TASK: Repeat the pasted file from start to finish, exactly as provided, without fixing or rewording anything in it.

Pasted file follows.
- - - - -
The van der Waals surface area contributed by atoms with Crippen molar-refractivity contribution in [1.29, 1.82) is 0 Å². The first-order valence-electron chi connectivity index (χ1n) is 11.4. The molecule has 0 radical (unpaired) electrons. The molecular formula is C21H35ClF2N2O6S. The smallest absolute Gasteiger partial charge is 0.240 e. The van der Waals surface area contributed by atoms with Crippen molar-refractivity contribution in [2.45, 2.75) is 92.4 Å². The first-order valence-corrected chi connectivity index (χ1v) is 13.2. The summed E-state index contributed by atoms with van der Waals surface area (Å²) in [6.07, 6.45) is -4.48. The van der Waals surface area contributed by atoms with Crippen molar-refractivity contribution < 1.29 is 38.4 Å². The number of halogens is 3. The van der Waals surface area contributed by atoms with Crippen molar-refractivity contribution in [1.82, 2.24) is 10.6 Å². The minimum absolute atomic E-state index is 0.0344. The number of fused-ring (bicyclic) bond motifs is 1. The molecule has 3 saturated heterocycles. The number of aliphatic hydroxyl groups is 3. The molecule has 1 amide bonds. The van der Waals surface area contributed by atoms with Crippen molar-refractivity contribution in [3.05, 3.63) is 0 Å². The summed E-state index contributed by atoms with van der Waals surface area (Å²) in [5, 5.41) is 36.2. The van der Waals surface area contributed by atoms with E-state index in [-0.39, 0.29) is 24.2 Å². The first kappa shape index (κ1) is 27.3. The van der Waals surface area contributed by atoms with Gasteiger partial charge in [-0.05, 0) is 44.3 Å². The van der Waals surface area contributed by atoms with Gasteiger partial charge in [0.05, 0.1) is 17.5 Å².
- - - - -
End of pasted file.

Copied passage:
The van der Waals surface area contributed by atoms with Crippen molar-refractivity contribution in [1.29, 1.82) is 0 Å². The first-order valence-electron chi connectivity index (χ1n) is 11.4. The molecule has 0 radical (unpaired) electrons. The molecular formula is C21H35ClF2N2O6S. The smallest absolute Gasteiger partial charge is 0.240 e. The van der Waals surface area contributed by atoms with Crippen molar-refractivity contribution in [2.45, 2.75) is 92.4 Å². The first-order valence-corrected chi connectivity index (χ1v) is 13.2. The summed E-state index contributed by atoms with van der Waals surface area (Å²) in [6.07, 6.45) is -4.48. The van der Waals surface area contributed by atoms with Crippen molar-refractivity contribution < 1.29 is 38.4 Å². The number of halogens is 3. The van der Waals surface area contributed by atoms with Crippen molar-refractivity contribution in [1.82, 2.24) is 10.6 Å². The minimum absolute atomic E-state index is 0.0344. The number of fused-ring (bicyclic) bond motifs is 1. The molecule has 3 saturated heterocycles. The number of aliphatic hydroxyl groups is 3. The molecule has 1 amide bonds. The van der Waals surface area contributed by atoms with Crippen molar-refractivity contribution in [3.05, 3.63) is 0 Å². The summed E-state index contributed by atoms with van der Waals surface area (Å²) in [5, 5.41) is 36.2. The van der Waals surface area contributed by atoms with E-state index in [-0.39, 0.29) is 24.2 Å². The first kappa shape index (κ1) is 27.3. The van der Waals surface area contributed by atoms with Gasteiger partial charge in [-0.05, 0) is 44.3 Å². The van der Waals surface area contributed by atoms with Gasteiger partial charge in [0.05, 0.1) is 17.5 Å².